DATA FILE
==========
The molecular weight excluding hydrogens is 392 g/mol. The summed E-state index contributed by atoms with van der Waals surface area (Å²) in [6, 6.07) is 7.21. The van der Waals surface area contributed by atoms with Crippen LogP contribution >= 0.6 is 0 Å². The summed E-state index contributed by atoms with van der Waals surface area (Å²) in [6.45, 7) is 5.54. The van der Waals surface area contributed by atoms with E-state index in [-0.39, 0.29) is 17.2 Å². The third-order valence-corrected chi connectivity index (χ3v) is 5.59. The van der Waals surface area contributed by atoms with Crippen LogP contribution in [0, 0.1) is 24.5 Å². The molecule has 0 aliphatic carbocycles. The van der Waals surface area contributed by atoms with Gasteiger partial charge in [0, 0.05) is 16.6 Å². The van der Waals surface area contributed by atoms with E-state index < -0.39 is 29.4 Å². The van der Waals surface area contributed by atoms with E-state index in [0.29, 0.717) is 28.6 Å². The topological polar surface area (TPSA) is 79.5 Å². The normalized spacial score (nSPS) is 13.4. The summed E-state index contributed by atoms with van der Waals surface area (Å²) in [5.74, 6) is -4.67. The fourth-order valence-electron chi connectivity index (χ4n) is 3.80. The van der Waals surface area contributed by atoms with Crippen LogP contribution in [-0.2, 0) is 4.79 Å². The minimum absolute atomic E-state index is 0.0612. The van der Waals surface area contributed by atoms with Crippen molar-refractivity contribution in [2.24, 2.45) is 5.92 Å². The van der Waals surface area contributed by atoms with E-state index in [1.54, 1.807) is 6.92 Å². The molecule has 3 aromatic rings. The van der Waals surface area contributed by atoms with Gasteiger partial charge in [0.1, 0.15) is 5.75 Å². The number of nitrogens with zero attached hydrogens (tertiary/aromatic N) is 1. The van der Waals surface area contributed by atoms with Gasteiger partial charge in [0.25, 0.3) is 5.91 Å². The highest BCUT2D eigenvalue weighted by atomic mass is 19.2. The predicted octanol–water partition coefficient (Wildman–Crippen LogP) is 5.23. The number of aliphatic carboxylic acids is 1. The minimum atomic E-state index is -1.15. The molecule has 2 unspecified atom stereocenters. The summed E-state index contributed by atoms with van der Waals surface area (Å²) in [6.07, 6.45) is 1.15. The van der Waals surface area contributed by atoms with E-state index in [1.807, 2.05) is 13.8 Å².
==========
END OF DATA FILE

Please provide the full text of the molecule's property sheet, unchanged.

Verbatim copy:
The molecular weight excluding hydrogens is 392 g/mol. The summed E-state index contributed by atoms with van der Waals surface area (Å²) in [6, 6.07) is 7.21. The van der Waals surface area contributed by atoms with Crippen LogP contribution >= 0.6 is 0 Å². The summed E-state index contributed by atoms with van der Waals surface area (Å²) in [6.45, 7) is 5.54. The van der Waals surface area contributed by atoms with E-state index in [-0.39, 0.29) is 17.2 Å². The third-order valence-corrected chi connectivity index (χ3v) is 5.59. The van der Waals surface area contributed by atoms with Crippen LogP contribution in [0, 0.1) is 24.5 Å². The molecule has 0 aliphatic carbocycles. The van der Waals surface area contributed by atoms with Gasteiger partial charge in [0, 0.05) is 16.6 Å². The van der Waals surface area contributed by atoms with E-state index < -0.39 is 29.4 Å². The van der Waals surface area contributed by atoms with E-state index in [0.29, 0.717) is 28.6 Å². The topological polar surface area (TPSA) is 79.5 Å². The normalized spacial score (nSPS) is 13.4. The summed E-state index contributed by atoms with van der Waals surface area (Å²) in [5.74, 6) is -4.67. The fourth-order valence-electron chi connectivity index (χ4n) is 3.80. The van der Waals surface area contributed by atoms with Crippen LogP contribution in [-0.2, 0) is 4.79 Å². The minimum absolute atomic E-state index is 0.0612. The van der Waals surface area contributed by atoms with Crippen molar-refractivity contribution in [2.24, 2.45) is 5.92 Å². The van der Waals surface area contributed by atoms with E-state index in [1.54, 1.807) is 6.92 Å². The molecule has 3 aromatic rings. The van der Waals surface area contributed by atoms with Gasteiger partial charge in [0.1, 0.15) is 5.75 Å². The number of nitrogens with zero attached hydrogens (tertiary/aromatic N) is 1. The van der Waals surface area contributed by atoms with Gasteiger partial charge in [0.25, 0.3) is 5.91 Å². The highest BCUT2D eigenvalue weighted by atomic mass is 19.2. The predicted octanol–water partition coefficient (Wildman–Crippen LogP) is 5.23. The number of aliphatic carboxylic acids is 1. The minimum atomic E-state index is -1.15. The molecule has 2 unspecified atom stereocenters. The summed E-state index contributed by atoms with van der Waals surface area (Å²) in [6.07, 6.45) is 1.15. The van der Waals surface area contributed by atoms with E-state index in [1.807, 2.05) is 13.8 Å².